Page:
Viewpoint: They had one job, and the Montana Legislature failed
It’s July 13: Do you know where your legislature is?
Of course, they’re not in session. But while they were meeting for what seemed like a recklessly long time earlier this year, they waged a multifronted cultural war on the LGBTQ+ community, literally gutted environmental law, denied climate change, toyed with abolishing reservations, banned drag performers, banned books, booted Montana’s first openly transgender lawmaker, passed more than a half dozen anti-abortion laws, attempted to legalize a network of private schools funded through public tax dollars, risked our entire federal funding stream by passing an unscientific definition of sex, demanded a license just to enjoy public lands, and attempted several times to initiate a “jungle primary” to target incumbent U.S. Sen. Jon Tester to tilt the election toward the Republican Party.
Conspicuously absent from that list was meaningful property tax reform.
What makes that fact so painful is that the lawmakers knew from their own experts that sometime – say, right around now – most of us would receive our property tax assessments, and we’re still trying to catch our breath.
Republican leaders will tell you that a property tax rebate or an income tax refund, both of which were funded from leftover federal money, will likely cover most of the increase, but even assuming that is true (which is only speculation), it is a red herring argument.
The second line of defense proffered by lawmakers hoping to assuage an angry electorate is that the assessed property values doesn’t necessarily translate into an equally sharp hike in what you’ll wind up paying. In short, assessed property values aren’t a tax bill. But to hear lawmakers try to hide behind that logic is insulting to most residents, because if your taxable value goes up, so, too, will your taxes.
Listen to confidence oozing from Montana’s Senate Majority Leader Steve Fitzpatrick, R-Great Falls:
You know, probably.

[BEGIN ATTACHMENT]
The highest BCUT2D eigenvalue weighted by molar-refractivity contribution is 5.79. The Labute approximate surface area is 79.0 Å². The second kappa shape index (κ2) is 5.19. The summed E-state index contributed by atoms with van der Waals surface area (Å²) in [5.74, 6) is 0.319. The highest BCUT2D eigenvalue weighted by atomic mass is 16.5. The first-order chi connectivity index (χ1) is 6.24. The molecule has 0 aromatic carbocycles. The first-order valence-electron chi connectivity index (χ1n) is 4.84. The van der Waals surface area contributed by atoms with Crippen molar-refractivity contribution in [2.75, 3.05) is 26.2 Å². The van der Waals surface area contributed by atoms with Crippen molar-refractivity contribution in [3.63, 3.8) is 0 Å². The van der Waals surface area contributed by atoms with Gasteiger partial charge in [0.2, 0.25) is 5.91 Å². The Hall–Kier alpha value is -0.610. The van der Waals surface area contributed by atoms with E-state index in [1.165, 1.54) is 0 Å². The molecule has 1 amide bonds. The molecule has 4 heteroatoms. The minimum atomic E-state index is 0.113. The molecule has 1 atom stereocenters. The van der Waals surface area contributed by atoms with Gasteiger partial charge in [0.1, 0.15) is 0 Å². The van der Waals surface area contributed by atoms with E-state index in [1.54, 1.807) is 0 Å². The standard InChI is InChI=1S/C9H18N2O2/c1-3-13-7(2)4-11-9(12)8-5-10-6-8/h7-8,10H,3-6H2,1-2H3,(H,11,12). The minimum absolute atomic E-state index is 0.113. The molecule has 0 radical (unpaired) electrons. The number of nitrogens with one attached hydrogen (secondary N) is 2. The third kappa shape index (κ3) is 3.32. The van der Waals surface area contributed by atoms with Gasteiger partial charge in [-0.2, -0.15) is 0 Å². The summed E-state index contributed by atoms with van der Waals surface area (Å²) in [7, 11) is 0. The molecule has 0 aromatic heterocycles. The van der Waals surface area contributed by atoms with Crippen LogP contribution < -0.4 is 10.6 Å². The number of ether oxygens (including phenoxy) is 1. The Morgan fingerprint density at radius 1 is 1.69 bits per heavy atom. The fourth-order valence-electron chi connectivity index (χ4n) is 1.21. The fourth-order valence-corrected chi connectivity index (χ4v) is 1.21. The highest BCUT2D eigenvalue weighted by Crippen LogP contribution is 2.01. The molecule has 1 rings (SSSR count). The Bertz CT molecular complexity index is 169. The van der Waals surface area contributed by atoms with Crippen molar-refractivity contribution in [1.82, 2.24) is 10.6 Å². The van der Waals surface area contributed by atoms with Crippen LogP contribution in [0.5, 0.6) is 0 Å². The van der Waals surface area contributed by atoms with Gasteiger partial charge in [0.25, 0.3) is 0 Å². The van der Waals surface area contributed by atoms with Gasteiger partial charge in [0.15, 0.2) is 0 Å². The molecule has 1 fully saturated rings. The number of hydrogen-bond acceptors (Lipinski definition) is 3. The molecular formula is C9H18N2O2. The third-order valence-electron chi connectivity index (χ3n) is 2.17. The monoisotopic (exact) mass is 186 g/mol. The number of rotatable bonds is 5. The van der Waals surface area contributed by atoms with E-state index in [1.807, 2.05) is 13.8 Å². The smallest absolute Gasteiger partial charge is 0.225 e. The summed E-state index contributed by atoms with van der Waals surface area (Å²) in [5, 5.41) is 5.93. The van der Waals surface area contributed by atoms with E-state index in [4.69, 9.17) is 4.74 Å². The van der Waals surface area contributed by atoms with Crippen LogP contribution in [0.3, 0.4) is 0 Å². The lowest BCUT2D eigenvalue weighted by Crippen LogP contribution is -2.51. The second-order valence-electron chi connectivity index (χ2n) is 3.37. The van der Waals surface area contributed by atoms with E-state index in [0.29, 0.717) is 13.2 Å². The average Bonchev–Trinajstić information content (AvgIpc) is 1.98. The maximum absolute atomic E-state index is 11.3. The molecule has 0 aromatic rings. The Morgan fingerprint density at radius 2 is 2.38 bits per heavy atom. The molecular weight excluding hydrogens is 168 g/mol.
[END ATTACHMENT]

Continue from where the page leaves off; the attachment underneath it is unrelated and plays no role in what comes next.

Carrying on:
The real point is regardless of where you stand on any cultural issue, the Montana Legislature’s priorities were simply and completely wrong. While the long list of solutions they found for problems that don’t exist was impressive for its breadth, they neglected the one thing that would absolutely and profoundly affect all Montanans, property taxes – a topic that isn’t sexy until it comes time to write the check, at which point the failure of the 2023 legislature becomes crystal clear.
Montanans’ property tax assessment wasn’t a surprise. The legislature was warned that the semi-regular process of reassessment would trigger a significant increase in value, driven largely by Montana’s red-hot real estate market, which has seen property values ascend meteorically while most household income has been battered by inflation and aggressive energy cost increases.
The lawmakers’ own experts warned and urged that a modest adjustment to the tax rates would have the effect of softening the increase. Instead, the Republicans, which controlled everything, remained silent, unmoved, and instead formed a Freedom Caucus to focus on election integrity, a problem that has never been substantiated in Montana.
The debate over property taxes will likely take a predictable route with the well understood analogy of a three-legged stool, which represents the type of taxes that most states collect: property, income and sales. Montana’s stool is two legged, which puts extreme pressure to capture enough revenue to fund state government from sources other than sales taxes.
Those debates won’t be rehashed here, and even if they were, they would be meaningless and probably not fruitful because the people who could and should do something about it had 90-days’ worth of opportunity to do so, and instead, the Republican supermajority campaigned against school librarians. They waged a hellwar on the LGBTQ+ community. They spent their time barring a rabbi from praying.
It’s a weird time to be a Montana Republican – not so long ago, Republicans reminded us that the only issue they cared about was taxes; now it seems to be about the only issue they won’t meaningfully address.
No matter where you stand on any of these cultural issues, take it from someone who spent countless hours watching your lawmakers in action: The majority and their rebate program was the legislative equivalent of a doctor trying to fit a bandage on gaping wound. They had the power, they had the knowledge, they had the opportunity and they chose to do something different.
And not just you – but we all, together, every resident who lives under a roof – will pay the price.
This column initially appeared in the Daily Montanan.